A contingent of Yale students is planning to protest the inauguration of President-elect Donald Trump on Friday in the hope of launching a nationwide opposition to the new president.

While some students are attending the inauguration out of support for Trump, most Yalies traveling to Washington, D.C. this week are going to protest him. Neither the Yale College Republicans nor the Yale New Republicans — a “never-Trump” faction splintered from the original club — have any plans underway to attend the inauguration or hold viewing parties. The Women’s March on Washington — a rally planned for the day after Inauguration Day — has attracted the majority of students interested in voicing opposition to the president-elect.

The Yale College Democrats are traveling, in partnership with the reproductive rights advocacy campus group Reproductive Justice Action League at Yale, to the capital by bus with 55 Yale students to attend the Women’s March. The Yale Political Union’s Party of the Left is also sending a car pool of 10 people for the Women’s March.

But not all Yalies are meeting Trump’s election with resistance. Karl Notturno ’17, who has gained prominence as Yale’s most vocal Trump supporter, is working this week as a production assistant for the inauguration. Notturno and Emily Reinwald ’17, the co-president of the YCR, said they know of several Trump-supporting students who plan to attend the inauguration.

“I think these people are probably good people, who probably think that they’re doing the right thing,” Notturno said. “But I think that it’s a misguided use of energy. Nothing positive will come out of it. In fact, what you are doing is fundamentally deteriorating trust, faith and respect of the thing that holds our society together.”

Reinwald said the protests are a good sign that students on both sides of the political spectrum care about U.S. politics and government. Apathy for the inauguration, she explained, is a substantially worse alternative to the current scenario.

More liberal student activists believe protesters on Friday and Saturday must embolden oppressed groups in the U.S. against the next four years of Trump’s administration. Students returned from winter break this past weekend to find “InaugurateTheResistance” posters bulletined around campus. These posters are part of a campaign organized by the Connecticut branch of the ANSWER Coalition, a national social justice group, which plans on sending a bus of 55 protesters from the New Haven area to the inauguration on Friday.

Tom Chu ’19, who works as an organizer for the ANSWER Coalition, noted that Trump’s rhetoric about women, people of color and other marginalized groups fuels his own involvement with anti-Trump efforts. Chu said he doubts that the Trump administration will be receptive to any kind of protest, but qualified the protest as “more about mass involvement in politics, which is what Trump claims he is doing.”

The POL’s events coordinator, Hannah Schmitt ’18, as well as leading representatives from the Yale College Democrats — Joshua Hochman ’18 and Michelle Peng ’19 — agree with Chu’s vision of the protest’s purpose. Schmitt said she hopes that a large grassroots show of force against Trump will contribute toward a strong popular resistance to the president-elect, and the Yale Dems especially stressed that protesting encourages solidarity.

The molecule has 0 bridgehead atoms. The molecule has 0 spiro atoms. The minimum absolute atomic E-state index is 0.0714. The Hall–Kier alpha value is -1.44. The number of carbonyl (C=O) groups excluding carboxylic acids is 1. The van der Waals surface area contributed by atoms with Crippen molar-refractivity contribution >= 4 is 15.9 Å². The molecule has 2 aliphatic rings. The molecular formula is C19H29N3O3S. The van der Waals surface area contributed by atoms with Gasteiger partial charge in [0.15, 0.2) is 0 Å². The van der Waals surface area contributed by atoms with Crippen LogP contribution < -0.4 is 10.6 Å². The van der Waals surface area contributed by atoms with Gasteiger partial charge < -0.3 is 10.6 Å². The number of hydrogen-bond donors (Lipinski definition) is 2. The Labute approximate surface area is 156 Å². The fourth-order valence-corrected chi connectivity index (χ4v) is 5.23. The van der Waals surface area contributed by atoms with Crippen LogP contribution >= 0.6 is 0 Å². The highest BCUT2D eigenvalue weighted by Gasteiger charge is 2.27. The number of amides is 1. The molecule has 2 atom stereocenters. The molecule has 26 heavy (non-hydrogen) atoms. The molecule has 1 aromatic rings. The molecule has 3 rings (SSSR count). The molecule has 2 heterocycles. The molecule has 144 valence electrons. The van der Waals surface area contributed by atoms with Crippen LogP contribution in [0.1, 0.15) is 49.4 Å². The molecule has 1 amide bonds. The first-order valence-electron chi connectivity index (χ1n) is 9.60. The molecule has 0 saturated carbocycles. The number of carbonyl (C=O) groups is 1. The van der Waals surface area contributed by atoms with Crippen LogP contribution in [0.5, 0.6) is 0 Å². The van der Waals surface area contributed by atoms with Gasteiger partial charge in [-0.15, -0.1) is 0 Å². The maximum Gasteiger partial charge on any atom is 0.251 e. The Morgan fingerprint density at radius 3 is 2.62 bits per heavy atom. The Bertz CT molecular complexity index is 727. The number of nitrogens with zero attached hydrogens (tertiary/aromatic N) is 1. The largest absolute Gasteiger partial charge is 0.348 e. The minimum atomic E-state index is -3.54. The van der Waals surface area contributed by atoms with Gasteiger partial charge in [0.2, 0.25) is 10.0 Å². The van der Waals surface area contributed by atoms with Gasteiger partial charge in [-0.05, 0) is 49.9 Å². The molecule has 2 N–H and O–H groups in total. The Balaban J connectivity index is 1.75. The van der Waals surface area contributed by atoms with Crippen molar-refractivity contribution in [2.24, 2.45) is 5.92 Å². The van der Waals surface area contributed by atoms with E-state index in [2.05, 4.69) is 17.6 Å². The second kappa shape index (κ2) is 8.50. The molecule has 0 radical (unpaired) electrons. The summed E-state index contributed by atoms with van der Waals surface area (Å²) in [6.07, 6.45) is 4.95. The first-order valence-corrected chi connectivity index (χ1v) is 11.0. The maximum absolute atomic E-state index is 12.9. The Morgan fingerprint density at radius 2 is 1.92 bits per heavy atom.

“Events like this demonstrate a very broad solidarity among not only women but also other allies and I think that’s something a lot of people need to feel at this moment because it’s a time where a lot of people are made to feel extremely vulnerable,” Peng said. “That show of solidarity is comforting when heading into an uncertain time.”

Hochman, in agreement with Chu and Schmitt, said he does not expect Trump — a man Hochman said “sees his opponents as enemies” — to change his policy goals in response to resistance. Both Hochman and Peng, however, have faith in a Yale Dems advocacy campaign, set to begin after the inauguration, which will seek to influence state legislation.

The upcoming inauguration has also shed light on a renewed issue of identity and purpose for the Yale New Republicans. Notturno said he hopes that the inauguration will provide a moment of retreat for the splinter group, which he claimed suffered a streak of embarrassments following their division from the YCR.

“If I were them, I would just shut up and just spend some time in the wilderness trying to regroup and figure out what the hell went wrong,” Notturno said. “They didn’t have anything more than ‘I don’t want to be associated with Trump because people might think I’m a bad person.’ You’re already sold out at that point. … You’re the pet conservative [liberals] have so they can say ‘Oh I have conservative friends.’”

Michael Fitzgerald ’19, co-chairman of the Yale New Republicans, defended the actions of his organization, explaining that the group was formed as a result of dissatisfaction with the Yale College Republicans for endorsing Trump against the wishes of the majority of the club’s board. Though the group has no plans for the inauguration, they intend on assessing what their role on campus will be moving forward.

Trump graduated from the Wharton School of the University of Pennsylvania in 1968.

Correction, Jan. 17: An earlier version of this article misspelled the name of the ANSWER Coalition. 

Clarification, Jan. 18: A sentence was reworded to make it clear that Emmy Reinwald ’17 is a co-president of the Yale College Republicans.